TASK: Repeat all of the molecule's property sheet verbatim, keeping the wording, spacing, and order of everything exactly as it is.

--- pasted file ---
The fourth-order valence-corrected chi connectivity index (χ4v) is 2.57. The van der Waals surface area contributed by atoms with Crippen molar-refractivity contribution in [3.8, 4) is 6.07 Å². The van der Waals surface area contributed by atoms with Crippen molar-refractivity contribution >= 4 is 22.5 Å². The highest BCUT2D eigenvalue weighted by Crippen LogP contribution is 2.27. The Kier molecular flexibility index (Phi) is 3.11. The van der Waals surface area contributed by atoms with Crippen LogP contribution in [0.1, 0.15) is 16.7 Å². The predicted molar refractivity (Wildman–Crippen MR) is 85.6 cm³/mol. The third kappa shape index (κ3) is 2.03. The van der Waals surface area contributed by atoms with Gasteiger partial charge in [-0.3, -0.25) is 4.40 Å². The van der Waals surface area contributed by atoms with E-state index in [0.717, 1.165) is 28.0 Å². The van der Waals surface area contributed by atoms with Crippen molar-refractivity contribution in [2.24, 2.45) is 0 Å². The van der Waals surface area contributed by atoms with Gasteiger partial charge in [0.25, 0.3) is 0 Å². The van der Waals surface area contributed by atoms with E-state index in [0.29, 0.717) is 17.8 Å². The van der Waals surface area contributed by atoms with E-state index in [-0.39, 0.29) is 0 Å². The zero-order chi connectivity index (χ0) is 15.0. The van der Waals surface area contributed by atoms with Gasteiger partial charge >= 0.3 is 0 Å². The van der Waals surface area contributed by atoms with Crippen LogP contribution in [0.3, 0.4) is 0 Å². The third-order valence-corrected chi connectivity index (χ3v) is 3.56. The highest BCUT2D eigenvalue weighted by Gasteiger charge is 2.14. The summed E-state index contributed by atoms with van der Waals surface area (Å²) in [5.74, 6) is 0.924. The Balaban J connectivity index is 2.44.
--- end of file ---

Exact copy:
The fourth-order valence-corrected chi connectivity index (χ4v) is 2.57. The van der Waals surface area contributed by atoms with Crippen molar-refractivity contribution in [3.8, 4) is 6.07 Å². The van der Waals surface area contributed by atoms with Crippen molar-refractivity contribution >= 4 is 22.5 Å². The highest BCUT2D eigenvalue weighted by Crippen LogP contribution is 2.27. The Kier molecular flexibility index (Phi) is 3.11. The van der Waals surface area contributed by atoms with Crippen LogP contribution in [0.1, 0.15) is 16.7 Å². The predicted molar refractivity (Wildman–Crippen MR) is 85.6 cm³/mol. The third kappa shape index (κ3) is 2.03. The van der Waals surface area contributed by atoms with Gasteiger partial charge in [-0.3, -0.25) is 4.40 Å². The van der Waals surface area contributed by atoms with E-state index in [0.717, 1.165) is 28.0 Å². The van der Waals surface area contributed by atoms with Crippen molar-refractivity contribution in [2.24, 2.45) is 0 Å². The van der Waals surface area contributed by atoms with Gasteiger partial charge in [0.25, 0.3) is 0 Å². The van der Waals surface area contributed by atoms with E-state index in [0.29, 0.717) is 17.8 Å². The van der Waals surface area contributed by atoms with E-state index in [-0.39, 0.29) is 0 Å². The zero-order chi connectivity index (χ0) is 15.0. The van der Waals surface area contributed by atoms with Gasteiger partial charge >= 0.3 is 0 Å². The van der Waals surface area contributed by atoms with Crippen LogP contribution in [0.3, 0.4) is 0 Å². The third-order valence-corrected chi connectivity index (χ3v) is 3.56. The highest BCUT2D eigenvalue weighted by Gasteiger charge is 2.14. The summed E-state index contributed by atoms with van der Waals surface area (Å²) in [5.74, 6) is 0.924. The Balaban J connectivity index is 2.44.